California Consumer Privacy Act

The California Consumer Privacy Act (CCPA), enacted in 2018 and taking effect on January 1, 2020, gives consumers in California additional rights and protections regarding how businesses may use their personal information.

I. CCPA Scope

Material scope. The CCPA, also called AB375, applies to a “business.” A “business” for the purposes of the CCPA satisfies at least one of the following thresholds :

  • Annual gross revenue in excess of 25 million

  • Buy or sells the personal information of 50,000 or more consumers or households

  • Earns more than half of its annual revenue from selling consumers' personal information

CCPA defines personal information as information that identifies, relates to, describes, is reasonably capable of being associated with, or could reasonably be linked, directly or indirectly, with a particular consumer or household.

A lengthy list of examples is provided, which could potentially make the Californian definition even broader than GDPR. Examples include real name, alias, postal address , Internet Protocol address, email address, account name.

Territorial scope. The CCPA applies to certain organisations who ‘do business in the State of California’ regardless of where they are located. This is limited to businesses that process the personal data of Californian residents. The Act defines a “consumer” as “a natural person who is resident" as defined in the California Code of regulations. Unlike the GDPR, the bill exempt employee data in most instances.

II. Consumers' Rights

Right to information. A business must tell the consumer that it collects personal information about them either before or as that information is collected.

It must also tell the consumer the types of third parties it shares your personal information with, but it's up to the consumer to ask for this information. This is a part of CCPA that some criticise, like Professor Jennifer King from Stanford University, saying that the CCPA falls short on the protection of people : it belongs to the consumer to take action on their own, this information is not given by default.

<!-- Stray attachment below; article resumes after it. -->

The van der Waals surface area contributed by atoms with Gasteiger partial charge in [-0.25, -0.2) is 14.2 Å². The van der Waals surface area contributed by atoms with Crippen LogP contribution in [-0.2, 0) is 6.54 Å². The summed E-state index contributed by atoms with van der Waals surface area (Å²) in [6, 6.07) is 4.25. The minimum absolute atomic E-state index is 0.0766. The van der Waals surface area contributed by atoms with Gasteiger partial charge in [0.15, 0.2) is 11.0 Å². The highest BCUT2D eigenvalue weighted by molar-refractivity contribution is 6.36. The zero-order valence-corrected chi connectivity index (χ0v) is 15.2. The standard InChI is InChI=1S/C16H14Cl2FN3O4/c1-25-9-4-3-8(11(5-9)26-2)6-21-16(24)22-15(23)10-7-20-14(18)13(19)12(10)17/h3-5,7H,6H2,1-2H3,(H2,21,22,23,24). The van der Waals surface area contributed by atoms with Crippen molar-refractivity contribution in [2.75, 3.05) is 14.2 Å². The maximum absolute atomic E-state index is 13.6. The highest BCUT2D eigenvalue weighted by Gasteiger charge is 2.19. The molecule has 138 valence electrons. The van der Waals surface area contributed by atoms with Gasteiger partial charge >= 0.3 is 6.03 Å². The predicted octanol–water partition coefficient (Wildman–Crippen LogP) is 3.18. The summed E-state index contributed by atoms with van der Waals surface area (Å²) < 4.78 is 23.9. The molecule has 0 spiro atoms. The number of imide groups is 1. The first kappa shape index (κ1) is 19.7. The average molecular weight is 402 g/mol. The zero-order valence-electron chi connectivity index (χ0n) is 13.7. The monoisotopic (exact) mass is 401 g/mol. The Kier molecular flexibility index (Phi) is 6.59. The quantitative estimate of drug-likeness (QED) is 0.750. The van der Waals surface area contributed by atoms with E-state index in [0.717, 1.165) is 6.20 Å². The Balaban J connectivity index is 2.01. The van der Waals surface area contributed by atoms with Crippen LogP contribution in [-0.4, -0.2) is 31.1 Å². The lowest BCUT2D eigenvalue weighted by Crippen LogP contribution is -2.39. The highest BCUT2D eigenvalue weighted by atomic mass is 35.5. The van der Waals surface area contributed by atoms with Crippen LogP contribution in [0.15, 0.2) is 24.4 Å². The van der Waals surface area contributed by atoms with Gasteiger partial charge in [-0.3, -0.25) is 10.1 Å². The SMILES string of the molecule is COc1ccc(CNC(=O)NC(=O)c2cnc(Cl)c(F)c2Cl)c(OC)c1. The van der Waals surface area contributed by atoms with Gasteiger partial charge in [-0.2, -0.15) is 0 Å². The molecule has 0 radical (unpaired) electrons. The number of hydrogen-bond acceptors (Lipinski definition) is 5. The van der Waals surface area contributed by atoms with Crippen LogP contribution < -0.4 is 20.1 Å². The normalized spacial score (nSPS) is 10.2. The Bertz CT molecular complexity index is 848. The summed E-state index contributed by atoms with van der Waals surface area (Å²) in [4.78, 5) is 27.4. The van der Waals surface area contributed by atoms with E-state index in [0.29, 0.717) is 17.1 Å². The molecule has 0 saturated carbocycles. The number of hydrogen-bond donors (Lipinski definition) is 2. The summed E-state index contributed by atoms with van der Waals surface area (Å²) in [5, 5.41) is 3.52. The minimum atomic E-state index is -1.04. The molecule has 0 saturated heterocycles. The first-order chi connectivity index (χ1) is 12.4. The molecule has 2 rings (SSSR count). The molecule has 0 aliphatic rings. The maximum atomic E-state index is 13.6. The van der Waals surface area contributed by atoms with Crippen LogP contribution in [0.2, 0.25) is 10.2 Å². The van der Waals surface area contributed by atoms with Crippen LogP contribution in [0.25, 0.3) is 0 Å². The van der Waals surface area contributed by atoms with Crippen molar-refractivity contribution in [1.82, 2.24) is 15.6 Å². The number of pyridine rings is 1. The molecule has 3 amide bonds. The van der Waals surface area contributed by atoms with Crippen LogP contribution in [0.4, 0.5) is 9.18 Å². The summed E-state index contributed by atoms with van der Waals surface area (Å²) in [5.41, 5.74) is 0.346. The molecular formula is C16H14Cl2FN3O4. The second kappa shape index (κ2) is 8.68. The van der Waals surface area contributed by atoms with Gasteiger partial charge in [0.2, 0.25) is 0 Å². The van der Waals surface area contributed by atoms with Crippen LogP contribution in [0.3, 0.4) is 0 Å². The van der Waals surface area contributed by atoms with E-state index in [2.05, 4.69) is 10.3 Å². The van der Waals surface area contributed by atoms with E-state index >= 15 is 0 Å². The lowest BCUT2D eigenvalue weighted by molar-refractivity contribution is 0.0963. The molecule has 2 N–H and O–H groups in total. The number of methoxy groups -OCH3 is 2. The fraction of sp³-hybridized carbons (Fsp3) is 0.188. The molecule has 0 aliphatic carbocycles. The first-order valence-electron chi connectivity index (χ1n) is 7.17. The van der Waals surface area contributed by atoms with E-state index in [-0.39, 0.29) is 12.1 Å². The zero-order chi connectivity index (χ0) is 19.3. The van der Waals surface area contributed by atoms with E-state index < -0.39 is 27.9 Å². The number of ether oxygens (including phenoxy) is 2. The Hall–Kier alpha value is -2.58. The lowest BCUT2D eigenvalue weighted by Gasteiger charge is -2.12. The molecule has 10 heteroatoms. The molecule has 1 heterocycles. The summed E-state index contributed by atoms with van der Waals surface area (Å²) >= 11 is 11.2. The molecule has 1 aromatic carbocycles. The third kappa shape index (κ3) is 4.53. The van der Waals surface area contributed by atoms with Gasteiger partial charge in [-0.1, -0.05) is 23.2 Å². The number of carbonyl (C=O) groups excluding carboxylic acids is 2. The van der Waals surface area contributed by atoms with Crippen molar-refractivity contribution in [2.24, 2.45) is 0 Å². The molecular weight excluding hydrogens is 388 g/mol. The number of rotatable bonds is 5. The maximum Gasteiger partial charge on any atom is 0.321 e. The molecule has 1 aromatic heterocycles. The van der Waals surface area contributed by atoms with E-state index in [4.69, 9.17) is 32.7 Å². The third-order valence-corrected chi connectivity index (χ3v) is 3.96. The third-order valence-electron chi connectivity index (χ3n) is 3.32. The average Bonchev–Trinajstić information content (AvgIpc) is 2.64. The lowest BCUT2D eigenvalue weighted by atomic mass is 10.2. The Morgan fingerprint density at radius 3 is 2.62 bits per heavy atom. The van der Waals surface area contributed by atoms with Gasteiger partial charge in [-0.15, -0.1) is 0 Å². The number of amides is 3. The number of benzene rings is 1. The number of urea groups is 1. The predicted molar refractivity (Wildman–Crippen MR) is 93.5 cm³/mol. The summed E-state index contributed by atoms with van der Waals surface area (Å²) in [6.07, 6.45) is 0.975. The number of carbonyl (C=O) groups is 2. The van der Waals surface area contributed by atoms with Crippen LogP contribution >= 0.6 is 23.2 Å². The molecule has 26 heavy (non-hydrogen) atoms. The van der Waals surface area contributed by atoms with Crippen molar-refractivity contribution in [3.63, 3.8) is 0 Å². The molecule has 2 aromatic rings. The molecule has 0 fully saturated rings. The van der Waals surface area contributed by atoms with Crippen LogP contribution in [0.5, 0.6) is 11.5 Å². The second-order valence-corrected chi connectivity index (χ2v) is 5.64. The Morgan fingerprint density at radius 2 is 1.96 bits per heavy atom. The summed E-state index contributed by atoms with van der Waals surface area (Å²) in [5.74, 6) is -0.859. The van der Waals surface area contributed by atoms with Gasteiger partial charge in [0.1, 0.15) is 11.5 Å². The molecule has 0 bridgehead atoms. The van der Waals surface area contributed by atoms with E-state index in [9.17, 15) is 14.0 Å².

Right to opt-out. Businesses must give the consumer ways to opt out of having their personal information sold to third parties. Businesses must put a link to their opt-out page on their homepage.

Right of access. Businesses must offer ways to request a copy of the personal information they have collected about the consumer, and must provide it free of charge within 45 days.

Right to portability. The CCPA provides that Californian residents that exercise their right of access must receive the data “by mail or electronically and if provided electronically, the information shall be in a portable (...) in a readily usable format that allows the consumer to transit this information to another entity without hindrance”.

Right to request deletion. A consumer shall be able to request the deletion of his personal information to any business. There are also exceptions to this right.

Right to an equal service. The CCPA prohibits businesses from discriminating against consumers by denying goods or services, providing a different level or quality of goods or services based upon a consumer’s exercise of any CCPA rights.

This provision is likely the most misunderstood section of the CCPA. A business may offer financial incentives for the collection and sale of data, but only with the consumer’s prior opt-in consent which can be withdrawn at any time, and where the price or difference is directly related to the value of the consumer’s personal information.

III. Sanctions

Governmental Enforcement. Violations of the CCPA are subject to enforcement by the California attorney general’s office, which can seek civil penalties of $2,500 for each violation or $7,500 for each intentional violation after notice and a 30-day opportunity to cure have been provided.

Consumer Enforcement. In addition, private plaintiffs may bring a civil action against a business in the event of a data security breach that results in unauthorised access and exfiltration, theft, or disclosure of the individual’s personal information. The statute allows for recovery of up to $750 per consumer per incident.

- Hadrien Rose


  • (1) PRESTON BUKATY, "The California Consumer Privacy Act (CCPA): An implementation guide", IT Governance Publishing

  • (2) Natasha Singer, "What Does California’s New Data Privacy Law Mean? Nobody Agrees", The New York Times, December 14, 2019

  • (3) Daphne Leprince-Ringuet, "We are ready, says Facebook as California prepares for new privacy law", ZDNet, December 16, 2019

  • (4) Mark Bridges, "CCPA – CALIFORNIAN CONSUMER PRIVACY ACT: 5 KEY IMPACTS", Data protection network, July 2019

  • (5) Emily Bruemmer, "Consumer Rights Under the CCPA, Part 1: What Are They?", Davis Wright Tremaine LLP, 07.10.19

  • (6) Geoffroy De Cooman, "What is CCPA and why should it matter to you?", Proxyclick, Septembre 29, 2019

  • (7) Maria Korolov, "California Consumer Privacy Act (CCPA) : What you need to know to be compliant", October 4, 2019

  • (8) Sara Morrison, "Califonia's new privacy law, explained", VoxMedia, December 30, 2019